From Wikipedia, the free encyclopedia
Jump to: navigation, search
Skeletal formula of ebselen
Ball-and-stick model of the ebselen molecule
CAS number 60940-34-3 YesY
PubChem 3194
ChemSpider 3082 YesY
ChEBI CHEBI:77543 YesY
Jmol-3D images Image 1
Image 2
Molecular formula C13H9NOSe
Molar mass 274.17666
Except where noted otherwise, data are given for materials in their standard state (at 25 °C (77 °F), 100 kPa)
 YesY (verify) (what is: YesY/N?)
Infobox references

Ebselen or 2-phenyl-1, 2-benzisoselenazol-3(2H)-one (also called PZ 51 or DR3305), is a mimic of glutathione peroxidase and can also react with peroxynitrite.[1] It is being investigated as a possible treatment for reperfusion injury and stroke,[2][3] hearing loss and tinnitus,[4] and bipolar disorder.[5][6]

Ebselen is a potent scavenger of hydrogen peroxide as well as hydroperoxides including membrane bound phospholipid and cholesterylester hydroperoxides.


  1. ^ Schewe T (1995). "Molecular actions of ebselen--an antiinflammatory antioxidant". Gen Pharmacol 26 (6): 1153–69. doi:10.1016/0306-3623(95)00003-J. PMID 7590103. 
  2. ^ Parnham M, Sies H (2000). "Ebselen: prospective therapy for cerebral ischaemia". Expert Opin Investig Drugs 9 (3): 607–19. doi:10.1517/13543784.9.3.607. PMID 11060699. 
  3. ^ Yamaguchi T, Sano K, Takakura K, Saito I, Shinohara Y, Asano T, Yasuhara H (1 January 1998). "Ebselen in acute ischemic stroke: a placebo-controlled, double-blind clinical trial. Ebselen Study Group". Stroke 29 (1): 12–7. doi:10.1161/01.STR.29.1.12. PMID 9445321.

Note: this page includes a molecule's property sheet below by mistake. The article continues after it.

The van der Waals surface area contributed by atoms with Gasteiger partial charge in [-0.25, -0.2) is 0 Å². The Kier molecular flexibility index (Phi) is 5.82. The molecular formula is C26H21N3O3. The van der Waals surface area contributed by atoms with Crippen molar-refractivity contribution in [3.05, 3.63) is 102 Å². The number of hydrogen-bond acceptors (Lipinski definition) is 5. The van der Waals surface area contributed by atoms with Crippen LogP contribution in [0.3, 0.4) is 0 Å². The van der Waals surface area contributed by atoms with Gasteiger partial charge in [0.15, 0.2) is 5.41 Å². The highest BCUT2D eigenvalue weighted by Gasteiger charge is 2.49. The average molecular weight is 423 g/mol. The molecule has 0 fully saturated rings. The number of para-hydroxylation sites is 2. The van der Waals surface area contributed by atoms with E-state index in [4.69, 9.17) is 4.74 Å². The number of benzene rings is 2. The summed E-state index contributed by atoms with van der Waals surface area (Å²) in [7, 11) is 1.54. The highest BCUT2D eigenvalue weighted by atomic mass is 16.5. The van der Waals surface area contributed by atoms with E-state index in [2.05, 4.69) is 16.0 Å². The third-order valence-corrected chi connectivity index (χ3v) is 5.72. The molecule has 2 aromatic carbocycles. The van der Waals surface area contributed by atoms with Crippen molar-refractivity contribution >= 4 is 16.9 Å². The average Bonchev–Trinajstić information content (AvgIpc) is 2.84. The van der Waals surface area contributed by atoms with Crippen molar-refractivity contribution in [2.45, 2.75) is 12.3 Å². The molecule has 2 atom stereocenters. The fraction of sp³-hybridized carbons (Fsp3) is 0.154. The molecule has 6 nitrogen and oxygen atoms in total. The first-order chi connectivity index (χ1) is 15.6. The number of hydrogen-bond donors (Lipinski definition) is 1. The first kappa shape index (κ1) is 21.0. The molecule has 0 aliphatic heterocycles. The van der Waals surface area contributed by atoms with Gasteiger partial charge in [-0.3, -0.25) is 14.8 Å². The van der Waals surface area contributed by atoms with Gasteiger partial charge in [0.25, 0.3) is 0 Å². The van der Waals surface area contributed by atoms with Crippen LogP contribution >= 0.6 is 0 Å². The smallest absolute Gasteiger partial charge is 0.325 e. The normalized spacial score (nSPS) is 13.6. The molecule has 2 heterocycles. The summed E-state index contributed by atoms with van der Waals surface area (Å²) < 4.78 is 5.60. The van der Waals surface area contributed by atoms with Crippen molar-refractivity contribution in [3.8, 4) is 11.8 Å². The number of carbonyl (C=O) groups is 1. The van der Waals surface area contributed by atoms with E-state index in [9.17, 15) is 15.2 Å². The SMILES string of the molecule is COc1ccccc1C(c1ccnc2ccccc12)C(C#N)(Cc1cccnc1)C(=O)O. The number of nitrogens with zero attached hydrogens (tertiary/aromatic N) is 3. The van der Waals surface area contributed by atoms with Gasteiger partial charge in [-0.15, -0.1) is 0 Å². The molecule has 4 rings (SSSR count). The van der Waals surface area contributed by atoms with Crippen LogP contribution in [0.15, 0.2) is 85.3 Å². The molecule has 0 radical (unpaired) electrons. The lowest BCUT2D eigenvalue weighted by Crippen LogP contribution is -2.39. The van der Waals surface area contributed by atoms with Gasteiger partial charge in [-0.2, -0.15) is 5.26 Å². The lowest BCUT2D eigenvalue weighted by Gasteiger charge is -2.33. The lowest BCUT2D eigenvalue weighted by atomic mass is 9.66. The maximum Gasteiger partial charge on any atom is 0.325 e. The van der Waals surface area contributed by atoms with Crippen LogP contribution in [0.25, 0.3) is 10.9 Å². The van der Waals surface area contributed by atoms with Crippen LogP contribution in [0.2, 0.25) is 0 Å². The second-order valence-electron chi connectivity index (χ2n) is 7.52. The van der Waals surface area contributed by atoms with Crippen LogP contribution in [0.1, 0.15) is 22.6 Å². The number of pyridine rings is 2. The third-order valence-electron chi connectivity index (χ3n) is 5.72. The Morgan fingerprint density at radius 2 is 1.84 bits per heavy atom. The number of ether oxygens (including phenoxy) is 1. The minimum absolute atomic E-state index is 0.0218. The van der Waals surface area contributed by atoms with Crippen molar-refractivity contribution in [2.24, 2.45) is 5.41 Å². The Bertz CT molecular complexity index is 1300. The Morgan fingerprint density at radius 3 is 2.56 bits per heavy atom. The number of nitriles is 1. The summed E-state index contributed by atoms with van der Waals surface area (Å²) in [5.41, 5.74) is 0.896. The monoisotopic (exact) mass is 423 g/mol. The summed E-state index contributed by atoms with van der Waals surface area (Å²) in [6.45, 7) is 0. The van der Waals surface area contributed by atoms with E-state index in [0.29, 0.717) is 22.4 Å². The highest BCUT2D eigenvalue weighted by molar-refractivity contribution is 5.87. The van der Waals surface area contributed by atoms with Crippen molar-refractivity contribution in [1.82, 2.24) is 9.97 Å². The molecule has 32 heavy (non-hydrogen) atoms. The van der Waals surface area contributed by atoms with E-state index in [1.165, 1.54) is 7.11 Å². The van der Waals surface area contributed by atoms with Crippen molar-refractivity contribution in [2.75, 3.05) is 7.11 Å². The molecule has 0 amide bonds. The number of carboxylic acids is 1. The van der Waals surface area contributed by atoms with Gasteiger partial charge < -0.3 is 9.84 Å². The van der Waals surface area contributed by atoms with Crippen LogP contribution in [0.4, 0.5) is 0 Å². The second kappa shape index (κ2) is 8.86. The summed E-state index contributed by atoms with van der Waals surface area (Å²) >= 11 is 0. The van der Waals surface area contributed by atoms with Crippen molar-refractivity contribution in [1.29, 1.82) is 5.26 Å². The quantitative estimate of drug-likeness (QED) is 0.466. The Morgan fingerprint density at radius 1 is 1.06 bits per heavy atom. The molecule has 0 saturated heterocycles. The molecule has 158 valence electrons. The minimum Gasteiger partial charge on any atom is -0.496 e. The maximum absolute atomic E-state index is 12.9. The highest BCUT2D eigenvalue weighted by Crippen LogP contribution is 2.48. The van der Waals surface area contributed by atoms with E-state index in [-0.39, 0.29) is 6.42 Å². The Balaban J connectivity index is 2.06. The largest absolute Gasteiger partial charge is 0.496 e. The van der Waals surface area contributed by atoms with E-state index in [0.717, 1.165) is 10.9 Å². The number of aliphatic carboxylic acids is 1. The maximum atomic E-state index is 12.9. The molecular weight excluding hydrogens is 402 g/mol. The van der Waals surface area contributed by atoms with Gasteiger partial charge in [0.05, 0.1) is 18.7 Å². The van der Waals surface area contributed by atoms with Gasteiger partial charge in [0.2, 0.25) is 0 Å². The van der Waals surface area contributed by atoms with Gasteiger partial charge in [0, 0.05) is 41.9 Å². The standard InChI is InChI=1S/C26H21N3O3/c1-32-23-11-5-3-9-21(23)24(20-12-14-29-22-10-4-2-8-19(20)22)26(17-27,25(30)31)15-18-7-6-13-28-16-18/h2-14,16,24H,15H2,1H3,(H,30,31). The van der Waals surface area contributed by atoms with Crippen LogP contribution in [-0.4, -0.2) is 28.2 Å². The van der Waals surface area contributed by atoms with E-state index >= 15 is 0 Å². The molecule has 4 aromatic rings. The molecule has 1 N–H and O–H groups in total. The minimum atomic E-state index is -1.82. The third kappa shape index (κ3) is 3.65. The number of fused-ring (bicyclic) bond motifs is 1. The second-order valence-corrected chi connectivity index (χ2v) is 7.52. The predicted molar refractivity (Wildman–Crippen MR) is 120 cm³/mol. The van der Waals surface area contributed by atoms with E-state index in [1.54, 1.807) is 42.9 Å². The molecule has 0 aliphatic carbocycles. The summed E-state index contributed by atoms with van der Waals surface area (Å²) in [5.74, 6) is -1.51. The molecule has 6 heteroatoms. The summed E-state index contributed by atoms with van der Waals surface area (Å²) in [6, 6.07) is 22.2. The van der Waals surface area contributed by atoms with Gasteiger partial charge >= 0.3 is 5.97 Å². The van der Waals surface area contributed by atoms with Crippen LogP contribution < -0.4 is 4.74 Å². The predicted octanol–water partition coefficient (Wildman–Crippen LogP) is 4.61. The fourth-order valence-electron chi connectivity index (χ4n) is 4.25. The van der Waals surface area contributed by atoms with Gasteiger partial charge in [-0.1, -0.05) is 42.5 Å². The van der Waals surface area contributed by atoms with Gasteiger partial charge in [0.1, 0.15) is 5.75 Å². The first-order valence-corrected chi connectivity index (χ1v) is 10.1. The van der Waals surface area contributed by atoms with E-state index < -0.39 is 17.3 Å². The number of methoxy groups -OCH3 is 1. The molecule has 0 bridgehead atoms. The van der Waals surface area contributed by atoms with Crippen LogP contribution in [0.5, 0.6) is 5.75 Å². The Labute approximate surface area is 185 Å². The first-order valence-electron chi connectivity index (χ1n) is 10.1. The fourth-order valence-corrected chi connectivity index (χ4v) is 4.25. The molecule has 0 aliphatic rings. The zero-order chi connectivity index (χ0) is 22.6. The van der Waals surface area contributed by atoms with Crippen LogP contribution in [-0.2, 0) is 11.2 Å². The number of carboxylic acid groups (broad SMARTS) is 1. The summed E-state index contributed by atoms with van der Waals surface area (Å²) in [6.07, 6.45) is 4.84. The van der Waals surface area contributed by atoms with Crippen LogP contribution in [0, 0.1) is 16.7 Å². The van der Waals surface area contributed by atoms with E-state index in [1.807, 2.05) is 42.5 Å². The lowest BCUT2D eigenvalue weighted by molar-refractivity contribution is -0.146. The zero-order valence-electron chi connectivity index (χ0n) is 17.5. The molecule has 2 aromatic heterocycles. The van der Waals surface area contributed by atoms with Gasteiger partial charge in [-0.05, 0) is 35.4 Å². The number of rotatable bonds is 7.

4. ^ Kil, Jonathan; Pierce, Carol; Tran, Huy; Gu, Rende; Lynch, Eric D (2007). "Ebselen treatment reduces noise induced hearing loss via the mimicry and induction of glutathione peroxidase". Hearing Research 226 (1–2): 44–51. doi:10.1016/j.heares.2006.08.006. PMID 17030476. 
  5. ^ Singh, N.; Halliday, A. C.; Thomas, J. M.; Kuznetsova, O. V.; Baldwin, R.; Woon, E. C. Y.; Aley, P. K.; Antoniadou, I.; Sharp, T.; Vasudevan, S. R.; Churchill, G. C. (2013). "A safe lithium mimetic for bipolar disorder". Nature Communications 4: 1332. doi:10.1038/ncomms2320. PMC 3605789. PMID 23299882.  edit
  6. ^ "New drug for bipolar disorder may offer fewer side effects". University of Oxford Latest News. 2013-01-08. Retrieved 12 January 2013.